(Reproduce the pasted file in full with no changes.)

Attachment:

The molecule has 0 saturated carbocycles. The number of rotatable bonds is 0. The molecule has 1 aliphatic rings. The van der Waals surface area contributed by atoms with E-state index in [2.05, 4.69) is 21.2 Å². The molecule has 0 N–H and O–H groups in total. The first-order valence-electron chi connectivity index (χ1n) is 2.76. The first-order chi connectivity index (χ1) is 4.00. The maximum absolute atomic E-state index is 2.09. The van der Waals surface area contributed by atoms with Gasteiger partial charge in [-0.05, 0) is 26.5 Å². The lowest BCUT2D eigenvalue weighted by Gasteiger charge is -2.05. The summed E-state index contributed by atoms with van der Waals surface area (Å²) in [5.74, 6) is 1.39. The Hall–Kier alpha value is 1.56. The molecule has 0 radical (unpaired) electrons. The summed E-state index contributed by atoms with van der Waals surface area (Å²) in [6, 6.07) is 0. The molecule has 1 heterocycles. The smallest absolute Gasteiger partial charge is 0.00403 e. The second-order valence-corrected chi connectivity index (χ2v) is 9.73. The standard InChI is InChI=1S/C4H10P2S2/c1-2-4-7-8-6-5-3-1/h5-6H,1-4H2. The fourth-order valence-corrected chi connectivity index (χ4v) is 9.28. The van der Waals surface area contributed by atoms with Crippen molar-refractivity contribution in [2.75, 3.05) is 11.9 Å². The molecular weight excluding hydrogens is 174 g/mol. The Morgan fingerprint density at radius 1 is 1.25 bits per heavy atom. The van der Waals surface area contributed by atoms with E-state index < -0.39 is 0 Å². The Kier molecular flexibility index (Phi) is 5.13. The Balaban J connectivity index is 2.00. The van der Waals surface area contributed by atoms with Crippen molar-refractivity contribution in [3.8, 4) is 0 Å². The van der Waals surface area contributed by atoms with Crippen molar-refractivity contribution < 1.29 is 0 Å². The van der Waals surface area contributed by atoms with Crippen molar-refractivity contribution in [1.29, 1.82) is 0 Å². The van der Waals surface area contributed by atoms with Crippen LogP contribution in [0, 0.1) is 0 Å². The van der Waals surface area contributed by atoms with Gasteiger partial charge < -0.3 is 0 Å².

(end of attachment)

The molecule has 0 saturated carbocycles. The number of rotatable bonds is 0. The molecule has 1 aliphatic rings. The van der Waals surface area contributed by atoms with E-state index in [2.05, 4.69) is 21.2 Å². The molecule has 0 N–H and O–H groups in total. The first-order valence-electron chi connectivity index (χ1n) is 2.76. The first-order chi connectivity index (χ1) is 4.00. The maximum absolute atomic E-state index is 2.09. The van der Waals surface area contributed by atoms with Gasteiger partial charge in [-0.05, 0) is 26.5 Å². The lowest BCUT2D eigenvalue weighted by Gasteiger charge is -2.05. The summed E-state index contributed by atoms with van der Waals surface area (Å²) in [5.74, 6) is 1.39. The Hall–Kier alpha value is 1.56. The molecule has 0 radical (unpaired) electrons. The summed E-state index contributed by atoms with van der Waals surface area (Å²) in [6, 6.07) is 0. The molecule has 1 heterocycles. The smallest absolute Gasteiger partial charge is 0.00403 e. The second-order valence-corrected chi connectivity index (χ2v) is 9.73. The standard InChI is InChI=1S/C4H10P2S2/c1-2-4-7-8-6-5-3-1/h5-6H,1-4H2. The fourth-order valence-corrected chi connectivity index (χ4v) is 9.28. The van der Waals surface area contributed by atoms with Crippen molar-refractivity contribution in [2.75, 3.05) is 11.9 Å². The molecular weight excluding hydrogens is 174 g/mol. The Morgan fingerprint density at radius 1 is 1.25 bits per heavy atom. The van der Waals surface area contributed by atoms with E-state index < -0.39 is 0 Å². The Kier molecular flexibility index (Phi) is 5.13. The Balaban J connectivity index is 2.00. The van der Waals surface area contributed by atoms with Crippen molar-refractivity contribution in [3.8, 4) is 0 Å². The van der Waals surface area contributed by atoms with Crippen molar-refractivity contribution < 1.29 is 0 Å². The van der Waals surface area contributed by atoms with Crippen molar-refractivity contribution in [1.29, 1.82) is 0 Å². The van der Waals surface area contributed by atoms with Crippen LogP contribution in [0, 0.1) is 0 Å². The van der Waals surface area contributed by atoms with Gasteiger partial charge < -0.3 is 0 Å².